Manage episode 339058812 series 3288434
"Certain areas of the city of Newark have a very high proportion of children with elevated levels of lead in the blood. There could be various reasons for that. It could be the paint, it could be the soil and areas where they play and because they ingest the soil, they could be exposed, or it could be the water. Water has been in the news, but it's probably less likely to be the cause than the paint and maybe the paint contaminating the soil. What we want to do is offer a service testing, so we'll do a testing using our kits, but just as importantly, we want to be in a position to certify if a home is safe. So we will say, you can use these kits as screening tools, and then we will help you access the services that are available for free from the city of Newark.
So a child plays on the ground, puts things in the mouth... Children who are exposed to these higher levels of lead have been shown to have reduced intellectual function, their lifelong earnings are affected, young boys often are more likely to have behavioral issues at school and even end up as juvenile delinquents if they had been exposed to lead as a child.”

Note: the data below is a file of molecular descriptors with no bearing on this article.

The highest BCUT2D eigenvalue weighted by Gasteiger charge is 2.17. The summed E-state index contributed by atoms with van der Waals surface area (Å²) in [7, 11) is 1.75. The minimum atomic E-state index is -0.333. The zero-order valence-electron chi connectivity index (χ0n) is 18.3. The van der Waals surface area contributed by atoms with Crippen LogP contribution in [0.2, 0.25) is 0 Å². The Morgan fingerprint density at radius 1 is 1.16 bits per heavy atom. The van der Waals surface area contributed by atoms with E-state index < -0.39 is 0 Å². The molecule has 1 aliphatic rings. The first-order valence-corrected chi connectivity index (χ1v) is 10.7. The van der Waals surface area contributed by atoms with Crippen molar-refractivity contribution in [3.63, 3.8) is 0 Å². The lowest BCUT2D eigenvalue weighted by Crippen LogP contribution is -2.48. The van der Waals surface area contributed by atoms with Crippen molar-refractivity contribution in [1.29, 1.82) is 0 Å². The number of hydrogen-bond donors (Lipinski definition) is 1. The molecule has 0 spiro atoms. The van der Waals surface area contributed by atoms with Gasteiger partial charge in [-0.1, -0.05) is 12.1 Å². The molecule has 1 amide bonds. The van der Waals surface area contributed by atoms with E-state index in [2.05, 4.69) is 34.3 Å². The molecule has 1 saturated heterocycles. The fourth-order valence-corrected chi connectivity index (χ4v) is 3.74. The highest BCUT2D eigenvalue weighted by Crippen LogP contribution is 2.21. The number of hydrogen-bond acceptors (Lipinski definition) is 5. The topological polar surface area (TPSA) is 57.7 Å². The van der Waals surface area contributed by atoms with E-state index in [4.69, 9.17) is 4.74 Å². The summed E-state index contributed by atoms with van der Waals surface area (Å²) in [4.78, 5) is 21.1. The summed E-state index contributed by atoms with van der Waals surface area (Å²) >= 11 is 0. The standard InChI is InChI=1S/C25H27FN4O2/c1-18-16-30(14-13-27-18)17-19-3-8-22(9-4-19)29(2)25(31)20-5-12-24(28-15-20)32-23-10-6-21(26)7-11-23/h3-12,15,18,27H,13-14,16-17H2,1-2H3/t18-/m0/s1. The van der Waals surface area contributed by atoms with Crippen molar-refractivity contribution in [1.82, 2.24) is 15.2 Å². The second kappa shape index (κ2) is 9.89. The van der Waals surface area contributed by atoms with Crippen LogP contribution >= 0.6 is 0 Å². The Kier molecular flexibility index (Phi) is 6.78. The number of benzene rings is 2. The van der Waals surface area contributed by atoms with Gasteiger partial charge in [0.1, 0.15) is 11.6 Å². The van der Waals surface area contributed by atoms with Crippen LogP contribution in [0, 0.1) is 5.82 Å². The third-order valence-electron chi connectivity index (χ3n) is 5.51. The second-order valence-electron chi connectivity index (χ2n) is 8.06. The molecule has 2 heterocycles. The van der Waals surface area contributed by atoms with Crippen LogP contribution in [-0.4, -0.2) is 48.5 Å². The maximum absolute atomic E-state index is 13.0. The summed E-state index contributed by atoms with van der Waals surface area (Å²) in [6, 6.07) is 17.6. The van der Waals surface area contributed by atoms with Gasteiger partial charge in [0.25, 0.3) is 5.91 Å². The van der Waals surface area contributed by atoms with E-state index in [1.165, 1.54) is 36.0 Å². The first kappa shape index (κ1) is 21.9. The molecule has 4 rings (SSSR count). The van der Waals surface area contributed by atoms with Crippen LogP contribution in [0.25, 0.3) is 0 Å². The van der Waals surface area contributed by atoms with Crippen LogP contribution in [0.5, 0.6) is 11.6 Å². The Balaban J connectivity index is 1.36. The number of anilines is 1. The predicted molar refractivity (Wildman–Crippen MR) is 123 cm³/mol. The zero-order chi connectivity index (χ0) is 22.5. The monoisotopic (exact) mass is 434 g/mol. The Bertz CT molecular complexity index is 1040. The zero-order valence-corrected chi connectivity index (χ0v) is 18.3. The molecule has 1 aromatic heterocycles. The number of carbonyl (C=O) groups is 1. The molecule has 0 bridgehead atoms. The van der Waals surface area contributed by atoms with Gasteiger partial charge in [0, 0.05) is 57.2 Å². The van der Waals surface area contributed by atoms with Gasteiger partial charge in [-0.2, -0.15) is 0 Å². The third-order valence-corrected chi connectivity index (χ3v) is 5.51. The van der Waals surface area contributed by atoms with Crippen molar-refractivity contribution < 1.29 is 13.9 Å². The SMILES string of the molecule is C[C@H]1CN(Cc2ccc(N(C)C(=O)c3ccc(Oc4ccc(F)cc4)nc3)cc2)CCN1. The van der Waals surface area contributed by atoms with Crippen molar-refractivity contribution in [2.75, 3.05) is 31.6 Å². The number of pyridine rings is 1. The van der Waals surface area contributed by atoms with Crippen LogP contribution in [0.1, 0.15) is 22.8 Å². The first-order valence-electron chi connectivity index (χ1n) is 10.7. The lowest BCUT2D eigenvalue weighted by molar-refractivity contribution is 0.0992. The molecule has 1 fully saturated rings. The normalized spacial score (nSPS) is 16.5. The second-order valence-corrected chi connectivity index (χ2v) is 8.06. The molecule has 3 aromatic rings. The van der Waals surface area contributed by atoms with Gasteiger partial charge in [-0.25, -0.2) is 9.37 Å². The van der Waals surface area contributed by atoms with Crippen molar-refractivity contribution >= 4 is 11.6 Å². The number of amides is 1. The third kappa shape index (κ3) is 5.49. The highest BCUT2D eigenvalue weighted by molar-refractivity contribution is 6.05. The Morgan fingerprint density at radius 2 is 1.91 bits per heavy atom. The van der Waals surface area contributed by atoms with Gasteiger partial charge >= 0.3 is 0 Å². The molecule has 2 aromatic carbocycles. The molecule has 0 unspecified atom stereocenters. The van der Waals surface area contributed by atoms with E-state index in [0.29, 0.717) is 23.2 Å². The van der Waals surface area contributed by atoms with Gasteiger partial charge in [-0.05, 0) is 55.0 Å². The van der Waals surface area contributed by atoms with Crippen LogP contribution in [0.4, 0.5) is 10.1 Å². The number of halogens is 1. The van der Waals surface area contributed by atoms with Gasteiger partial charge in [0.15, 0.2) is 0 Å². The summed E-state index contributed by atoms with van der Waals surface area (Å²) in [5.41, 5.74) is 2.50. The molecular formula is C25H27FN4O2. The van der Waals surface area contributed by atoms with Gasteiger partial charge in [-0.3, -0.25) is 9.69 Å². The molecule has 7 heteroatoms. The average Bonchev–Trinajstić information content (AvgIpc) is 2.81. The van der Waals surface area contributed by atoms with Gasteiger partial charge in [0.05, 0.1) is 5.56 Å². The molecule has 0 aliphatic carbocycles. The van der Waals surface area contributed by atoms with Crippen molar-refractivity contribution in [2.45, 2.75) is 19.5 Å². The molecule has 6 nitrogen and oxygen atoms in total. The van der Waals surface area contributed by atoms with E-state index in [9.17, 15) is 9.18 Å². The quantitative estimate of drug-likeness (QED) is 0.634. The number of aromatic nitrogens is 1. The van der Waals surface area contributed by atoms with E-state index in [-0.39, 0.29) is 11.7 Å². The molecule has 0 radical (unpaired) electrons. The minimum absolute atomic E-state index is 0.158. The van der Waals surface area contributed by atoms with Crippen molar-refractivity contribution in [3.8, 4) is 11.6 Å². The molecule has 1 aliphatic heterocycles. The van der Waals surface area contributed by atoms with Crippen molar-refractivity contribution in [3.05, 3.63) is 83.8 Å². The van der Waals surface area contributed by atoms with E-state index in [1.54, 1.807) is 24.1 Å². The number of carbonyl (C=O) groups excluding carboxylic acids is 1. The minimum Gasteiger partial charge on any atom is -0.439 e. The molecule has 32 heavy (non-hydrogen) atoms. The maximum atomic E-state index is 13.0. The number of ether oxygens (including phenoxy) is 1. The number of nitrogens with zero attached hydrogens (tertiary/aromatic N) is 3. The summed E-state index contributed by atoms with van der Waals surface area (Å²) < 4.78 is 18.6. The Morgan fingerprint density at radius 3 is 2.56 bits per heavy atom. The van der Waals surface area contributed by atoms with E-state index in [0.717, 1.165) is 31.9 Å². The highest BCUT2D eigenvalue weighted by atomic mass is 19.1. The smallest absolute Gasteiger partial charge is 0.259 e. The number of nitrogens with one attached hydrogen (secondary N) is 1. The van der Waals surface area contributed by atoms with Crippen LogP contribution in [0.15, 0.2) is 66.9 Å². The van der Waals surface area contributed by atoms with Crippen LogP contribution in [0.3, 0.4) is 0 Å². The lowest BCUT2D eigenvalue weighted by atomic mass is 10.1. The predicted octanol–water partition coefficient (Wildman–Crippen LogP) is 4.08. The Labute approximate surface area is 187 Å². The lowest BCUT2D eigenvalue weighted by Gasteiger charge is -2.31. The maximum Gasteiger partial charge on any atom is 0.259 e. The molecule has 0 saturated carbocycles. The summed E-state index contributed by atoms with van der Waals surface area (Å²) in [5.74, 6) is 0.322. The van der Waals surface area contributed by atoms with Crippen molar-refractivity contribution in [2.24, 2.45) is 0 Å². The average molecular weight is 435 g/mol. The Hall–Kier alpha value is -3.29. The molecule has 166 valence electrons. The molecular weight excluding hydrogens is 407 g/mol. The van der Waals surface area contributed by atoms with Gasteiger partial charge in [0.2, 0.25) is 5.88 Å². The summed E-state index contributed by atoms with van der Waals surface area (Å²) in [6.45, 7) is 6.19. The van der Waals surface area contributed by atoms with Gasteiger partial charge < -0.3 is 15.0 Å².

Geochemist Lex van Geen is a research professor at Lamont-Doherty Earth Observatory and is member of the Earth Institute at Columbia University. His research focuses on ways to reduce the impact of the environment on human health. For two decades, he coordinated earth-science on the origin and health effects of elevated levels of arsenic in groundwater. His other projects focus on fluoride in groundwater in India, bauxite dust in Guinea, or soil contaminated with lead from mine-tailings in Peru, and fallout of lead over Paris following the fire in Notre Dame. Dr. Van Geen is a firm believer in the more widespread use of field kits by non-specialists to reduce exposure to environmental toxicants.